Posts Tagged ‘what is’

Good God Particle, is that the Higgs boson?

// July 5th, 2012 // Comments Off on Good God Particle, is that the Higgs boson? // Recent Research

higgs boson

Simulated model of Higgs boson decaying into four muons (shown in yellow). Image by CERN.

The world of science is abuzz with the news! CERN have discovered a new particle, and it looks like the elusive Higgs boson. That large hadron collider has really come in handy!

It was announced today at CERN as a ‘curtain raiser’ for the International Conference of High Energy Physics – ICHEP2012 – currently on in Melbourne, Australia. And what a curtain raiser it is.

The Higgs boson is a subatomic particle that, theoretically, gives mass to everything. It interacts with the Higgs field which permeates the Universe, kicking up a drag as it moves. That drag, or attraction, gives protons and electrons their mass as they zoom through the Higgs field. In the model, the Higgs boson is absent in photons of light, which is why they have no mass.

It’s been a long, hard road to find it – taking 45 years. Why? Partly because, after the collisions, they decay very fast, and partly because the way in which they decay doesn’t stand out. It seems to vanish into very normal smoke, that is, quarks, antiquarks and muons the same as those made by run-of-the-mill activity from other LHC collisions. It’s like trying to spot stars in daylight, according to this neat article by Matt Strassler.

The physicists are being cautious with their discovery, describing it as a Higgs-like particle. There’s more data analysis and experiments to be done. But if it looks and smells like a Higgs boson…

Peter Higgs

Will Peter Higgs, theoretical physicist, be winning a Nobel Prize for this? Image by CERN and Claudia Marcelloni.

What it looks and smells like, to be precise, is a ‘bump’ in the data with a mass of 125.3 gigaelectronvolts, about as heavy as 125 protons.

Analysing the data, so far, has put it at a confidence level of 5 sigma. That means there’s less than a one-in-three million chance of receiving the same result completely by chance, without a Higgs boson. Put another way, that means they can feel over 99.999 percent sure this is it – a boson that acts like a Higgs.

“The results are preliminary but the 5 sigma signal at around 125 GeV we’re seeing is dramatic. This is indeed a new particle. We know it must be a boson and it’s the heaviest boson ever found,” said CMS experiment spokesperson Joe Incandela in the press release. “The implications are very significant and it is precisely for this reason that we must be extremely diligent in all of our studies and cross-checks.”

“It’s hard not to get excited by these results,” said CERN Research Director Sergio Bertolucci in the same release.

It is exciting! Even though it’s still a preliminary result – guys, it could be the God particle! How cool is that?

SKA – Something Kinda Awesome and a tremendous telescope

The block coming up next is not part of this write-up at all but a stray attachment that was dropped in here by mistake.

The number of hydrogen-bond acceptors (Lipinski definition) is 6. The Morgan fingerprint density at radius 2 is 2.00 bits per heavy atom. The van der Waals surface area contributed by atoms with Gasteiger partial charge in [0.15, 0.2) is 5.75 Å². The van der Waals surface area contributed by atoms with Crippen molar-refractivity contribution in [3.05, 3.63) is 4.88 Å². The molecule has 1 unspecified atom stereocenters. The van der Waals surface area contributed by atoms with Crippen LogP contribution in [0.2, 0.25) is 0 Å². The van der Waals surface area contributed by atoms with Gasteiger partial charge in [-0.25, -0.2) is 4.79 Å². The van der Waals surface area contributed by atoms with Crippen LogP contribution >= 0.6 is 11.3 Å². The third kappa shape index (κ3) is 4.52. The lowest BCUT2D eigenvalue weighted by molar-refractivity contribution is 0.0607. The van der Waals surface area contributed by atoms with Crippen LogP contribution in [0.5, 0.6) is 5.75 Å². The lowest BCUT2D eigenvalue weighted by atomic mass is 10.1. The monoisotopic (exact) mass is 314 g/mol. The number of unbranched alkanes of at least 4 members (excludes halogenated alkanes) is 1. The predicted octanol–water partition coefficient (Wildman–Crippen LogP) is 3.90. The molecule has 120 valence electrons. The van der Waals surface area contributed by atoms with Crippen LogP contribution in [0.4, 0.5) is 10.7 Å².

// May 12th, 2011 // Comments Off on SKA – Something Kinda Awesome and a tremendous telescope // How Things Work, Recent Research

The Australian Government just announced it will spend 40 million dollars over the next four years to support Australia’s bid to host the Square Kilometre Array (SKA.) If, like me last week, you’re not really sure what the SKA is and Google seems to think it’s some kind of music – here’s the lowdown based on the RiAus event I went to on Thursday hosted by Professor Peter Quinn.

The SKA is a radio telescope 10,000 times more powerful than any other, a single scientific instrument comprised of individual dish antennas 15 metres wide working together.

Artist impression of SKA

Artist's impression of dishes that will make up the SKA radio telescope. Credit: Swinburne Astronomy Productions/ SKA Program Development Office.

From a central, densely packed core, receiving dishes will spread outward an area of over 3,000 kilometres. Combining their signals creates a telescope with the collecting area equivalent to a single dish one square kilometre in area.

Where will this massive instrument live?

The shortlist has been whittled down to two: South Africa and Australia. If in South Africa, the dishes will reach onto islands in the Indian Ocean. If in Australia, they will extend into New Zealand.

The final decision will be announced next year. Being Australian, naturally I’m hoping we’ll get the honour.

Murchison SKA candidate location

The candidate core site in Murchison Shire, WA. Credit: Ant Schinckel, CSIRO.

Our bid puts the SKA core in the Western Australia desert, Murchison Shire.

From here, the dishes would spiral out in five long arms across Australia and New Zealand.

The proposed core site is a space the size of the Netherlands, it contains 110 permanent residents.

With low population comes low radio interference. CSIRO scientists are working on innovative solutions to keep the site radio-quiet.

For example, trains in the region currently communicate by radio, and there’s dialogue to come up with an alternative that will work for trains without interfering with the SKA.

What will we find out there with our powerful telescope? Well, if ET phones home within our galaxy, with the SKA, we’ll hear it. In the next post, I’ll talk more about finding first light, when the galaxies began to glow.

Here’s more about the SKA: Australian site and International site.






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